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Monday 25 September 2023 Dublin: 14°C
Mary Altaffer (File photo) Bedroom in new-build home.
# property ladder
More than 500 people have already applied for the new first-time buyers scheme
The Help-To-Buy scheme opened for applications on Tuesday.

MORE THAN 500 people have already applied for the new first-time buyers scheme.

Revenue Commissioners said as of 4pm yesterday, 519 applications for the Help-To-Buy initiative had been received.

Figures continue to rise today, with the total figure yet to be calculated.

On Tuesday, the first day applications were being accepted, some 12o people had already signed up by lunchtime.

The scheme, which was announced in last year’s Budget, entitles those buying new-build or self-build homes valued up to €500,000 to claim a tax rebate of up to 5% of the value of the home up to €20,000.

Originally, the plan was on homes up to €600,000, however, the upper limit was later changed to €500,000 following Fianna Fáil concerns.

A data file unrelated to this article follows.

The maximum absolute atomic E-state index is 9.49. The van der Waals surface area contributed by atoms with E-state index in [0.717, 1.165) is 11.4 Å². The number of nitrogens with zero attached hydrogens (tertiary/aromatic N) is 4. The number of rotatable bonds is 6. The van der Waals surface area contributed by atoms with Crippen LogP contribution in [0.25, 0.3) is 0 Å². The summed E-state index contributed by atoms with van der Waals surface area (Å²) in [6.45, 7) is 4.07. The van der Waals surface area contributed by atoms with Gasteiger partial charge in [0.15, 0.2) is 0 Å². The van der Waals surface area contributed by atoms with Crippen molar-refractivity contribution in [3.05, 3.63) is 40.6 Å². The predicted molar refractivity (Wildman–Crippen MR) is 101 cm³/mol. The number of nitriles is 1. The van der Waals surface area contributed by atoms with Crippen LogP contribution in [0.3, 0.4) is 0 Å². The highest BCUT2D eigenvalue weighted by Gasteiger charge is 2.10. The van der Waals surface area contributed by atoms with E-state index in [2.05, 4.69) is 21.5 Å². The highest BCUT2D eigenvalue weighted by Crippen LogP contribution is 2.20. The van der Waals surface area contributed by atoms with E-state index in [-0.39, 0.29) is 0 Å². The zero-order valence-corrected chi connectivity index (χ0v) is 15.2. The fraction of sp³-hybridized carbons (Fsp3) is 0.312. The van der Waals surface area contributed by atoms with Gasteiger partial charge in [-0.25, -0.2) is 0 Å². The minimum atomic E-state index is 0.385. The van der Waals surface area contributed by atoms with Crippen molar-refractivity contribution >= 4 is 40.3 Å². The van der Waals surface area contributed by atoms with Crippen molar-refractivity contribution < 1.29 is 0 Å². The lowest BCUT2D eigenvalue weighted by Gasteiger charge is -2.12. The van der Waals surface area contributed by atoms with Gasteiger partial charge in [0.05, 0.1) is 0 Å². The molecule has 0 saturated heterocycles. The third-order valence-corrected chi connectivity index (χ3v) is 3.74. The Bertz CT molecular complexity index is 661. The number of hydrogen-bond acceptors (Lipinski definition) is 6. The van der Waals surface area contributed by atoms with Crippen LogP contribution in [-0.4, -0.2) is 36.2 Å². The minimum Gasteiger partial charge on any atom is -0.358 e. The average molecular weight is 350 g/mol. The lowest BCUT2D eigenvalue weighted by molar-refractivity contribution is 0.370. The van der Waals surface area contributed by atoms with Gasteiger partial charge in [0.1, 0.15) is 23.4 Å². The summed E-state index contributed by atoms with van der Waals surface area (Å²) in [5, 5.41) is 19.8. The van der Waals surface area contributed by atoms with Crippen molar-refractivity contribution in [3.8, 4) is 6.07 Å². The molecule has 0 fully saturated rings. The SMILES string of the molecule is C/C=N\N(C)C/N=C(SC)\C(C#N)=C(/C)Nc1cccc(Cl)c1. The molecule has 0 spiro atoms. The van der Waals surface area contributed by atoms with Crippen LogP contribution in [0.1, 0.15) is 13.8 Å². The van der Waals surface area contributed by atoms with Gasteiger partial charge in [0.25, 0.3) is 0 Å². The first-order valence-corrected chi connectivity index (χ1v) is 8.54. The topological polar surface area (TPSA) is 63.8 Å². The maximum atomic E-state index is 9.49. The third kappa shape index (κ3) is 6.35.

The scheme is estimated to cost the Exchequer around €50 million a year.

Applications are made through Revenue by registering on their website and going through an application process. The rebate will be claimed on either DIRT or income tax.

Housebuilding figures

The initiative is part of Housing Minister Simon Coveney’s Rebuilding Ireland plan, which aims to ramp up supply of housing across the country.

He defended not including second-time buyers in the scheme when it was announced stating it would increase house prices.

Coveney claims the new scheme will drive up supply and encourage builders to build affordable homes. However, others in opposition claim it will only hike up house prices .

The programme aims to help first-time buyers meet Central Bank requirements on deposits.

Last year, the rules were relaxed for first-time buyer who now only need a deposit worth 10% of a property, regardless of its price. However, the 20% deposit rule will continue to apply to second-time and subsequent buyers.

Read: ‘People are waiting over 15 hours’: Hospitals buckle as government looks for quick fix>

Read: Almost half of all workplace deaths last year were on farms>

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